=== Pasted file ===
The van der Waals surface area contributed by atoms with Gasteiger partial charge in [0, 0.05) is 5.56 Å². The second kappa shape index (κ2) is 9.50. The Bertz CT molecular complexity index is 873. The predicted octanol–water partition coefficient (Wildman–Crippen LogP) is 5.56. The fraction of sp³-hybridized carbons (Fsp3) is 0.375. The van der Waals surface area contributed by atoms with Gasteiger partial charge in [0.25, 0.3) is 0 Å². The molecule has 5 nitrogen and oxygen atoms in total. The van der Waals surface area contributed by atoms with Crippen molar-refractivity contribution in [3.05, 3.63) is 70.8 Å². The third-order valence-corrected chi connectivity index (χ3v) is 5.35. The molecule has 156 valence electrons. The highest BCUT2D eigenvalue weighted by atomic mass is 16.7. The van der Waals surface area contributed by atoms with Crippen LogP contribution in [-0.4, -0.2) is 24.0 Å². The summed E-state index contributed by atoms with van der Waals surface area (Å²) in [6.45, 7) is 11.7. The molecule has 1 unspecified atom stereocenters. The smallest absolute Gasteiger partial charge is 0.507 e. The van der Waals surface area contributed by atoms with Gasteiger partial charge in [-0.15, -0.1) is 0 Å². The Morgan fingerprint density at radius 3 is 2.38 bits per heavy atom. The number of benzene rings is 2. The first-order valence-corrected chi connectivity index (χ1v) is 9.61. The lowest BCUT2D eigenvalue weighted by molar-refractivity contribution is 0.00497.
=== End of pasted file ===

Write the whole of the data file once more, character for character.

The van der Waals surface area contributed by atoms with Gasteiger partial charge in [0, 0.05) is 5.56 Å². The second kappa shape index (κ2) is 9.50. The Bertz CT molecular complexity index is 873. The predicted octanol–water partition coefficient (Wildman–Crippen LogP) is 5.56. The fraction of sp³-hybridized carbons (Fsp3) is 0.375. The van der Waals surface area contributed by atoms with Gasteiger partial charge in [0.25, 0.3) is 0 Å². The molecule has 5 nitrogen and oxygen atoms in total. The van der Waals surface area contributed by atoms with Crippen molar-refractivity contribution in [3.05, 3.63) is 70.8 Å². The third-order valence-corrected chi connectivity index (χ3v) is 5.35. The molecule has 156 valence electrons. The highest BCUT2D eigenvalue weighted by atomic mass is 16.7. The van der Waals surface area contributed by atoms with Crippen LogP contribution in [-0.4, -0.2) is 24.0 Å². The summed E-state index contributed by atoms with van der Waals surface area (Å²) in [6.45, 7) is 11.7. The molecule has 1 unspecified atom stereocenters. The smallest absolute Gasteiger partial charge is 0.507 e. The van der Waals surface area contributed by atoms with Gasteiger partial charge in [-0.15, -0.1) is 0 Å². The Morgan fingerprint density at radius 3 is 2.38 bits per heavy atom. The number of benzene rings is 2. The first-order valence-corrected chi connectivity index (χ1v) is 9.61. The lowest BCUT2D eigenvalue weighted by molar-refractivity contribution is 0.00497.